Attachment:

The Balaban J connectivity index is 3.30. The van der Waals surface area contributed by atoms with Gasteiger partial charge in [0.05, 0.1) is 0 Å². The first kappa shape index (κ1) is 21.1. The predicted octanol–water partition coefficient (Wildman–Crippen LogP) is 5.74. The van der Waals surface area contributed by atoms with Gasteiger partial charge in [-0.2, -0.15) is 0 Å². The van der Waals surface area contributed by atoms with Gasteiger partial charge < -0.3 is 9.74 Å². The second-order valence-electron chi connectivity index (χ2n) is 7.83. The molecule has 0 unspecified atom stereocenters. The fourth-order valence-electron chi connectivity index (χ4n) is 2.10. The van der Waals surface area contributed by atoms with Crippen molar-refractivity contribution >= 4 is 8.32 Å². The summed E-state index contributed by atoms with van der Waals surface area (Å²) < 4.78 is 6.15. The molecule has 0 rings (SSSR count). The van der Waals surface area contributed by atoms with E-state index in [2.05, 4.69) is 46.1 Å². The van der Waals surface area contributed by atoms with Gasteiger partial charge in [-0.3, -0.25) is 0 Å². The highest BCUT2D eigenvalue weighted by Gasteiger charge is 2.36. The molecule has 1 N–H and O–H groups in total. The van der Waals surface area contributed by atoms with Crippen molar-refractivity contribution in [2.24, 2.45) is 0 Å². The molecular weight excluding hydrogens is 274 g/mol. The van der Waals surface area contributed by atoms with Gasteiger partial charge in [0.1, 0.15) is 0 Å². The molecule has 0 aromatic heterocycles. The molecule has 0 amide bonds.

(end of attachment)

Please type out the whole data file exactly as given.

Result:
The Balaban J connectivity index is 3.30. The van der Waals surface area contributed by atoms with Gasteiger partial charge in [0.05, 0.1) is 0 Å². The first kappa shape index (κ1) is 21.1. The predicted octanol–water partition coefficient (Wildman–Crippen LogP) is 5.74. The van der Waals surface area contributed by atoms with Gasteiger partial charge in [-0.2, -0.15) is 0 Å². The van der Waals surface area contributed by atoms with Gasteiger partial charge < -0.3 is 9.74 Å². The second-order valence-electron chi connectivity index (χ2n) is 7.83. The molecule has 0 unspecified atom stereocenters. The fourth-order valence-electron chi connectivity index (χ4n) is 2.10. The van der Waals surface area contributed by atoms with Crippen molar-refractivity contribution >= 4 is 8.32 Å². The summed E-state index contributed by atoms with van der Waals surface area (Å²) < 4.78 is 6.15. The molecule has 0 rings (SSSR count). The van der Waals surface area contributed by atoms with E-state index in [2.05, 4.69) is 46.1 Å². The van der Waals surface area contributed by atoms with Gasteiger partial charge in [-0.3, -0.25) is 0 Å². The highest BCUT2D eigenvalue weighted by Gasteiger charge is 2.36. The molecule has 1 N–H and O–H groups in total. The van der Waals surface area contributed by atoms with Crippen molar-refractivity contribution in [2.24, 2.45) is 0 Å². The molecular weight excluding hydrogens is 274 g/mol. The van der Waals surface area contributed by atoms with Gasteiger partial charge in [0.1, 0.15) is 0 Å². The molecule has 0 aromatic heterocycles. The molecule has 0 amide bonds.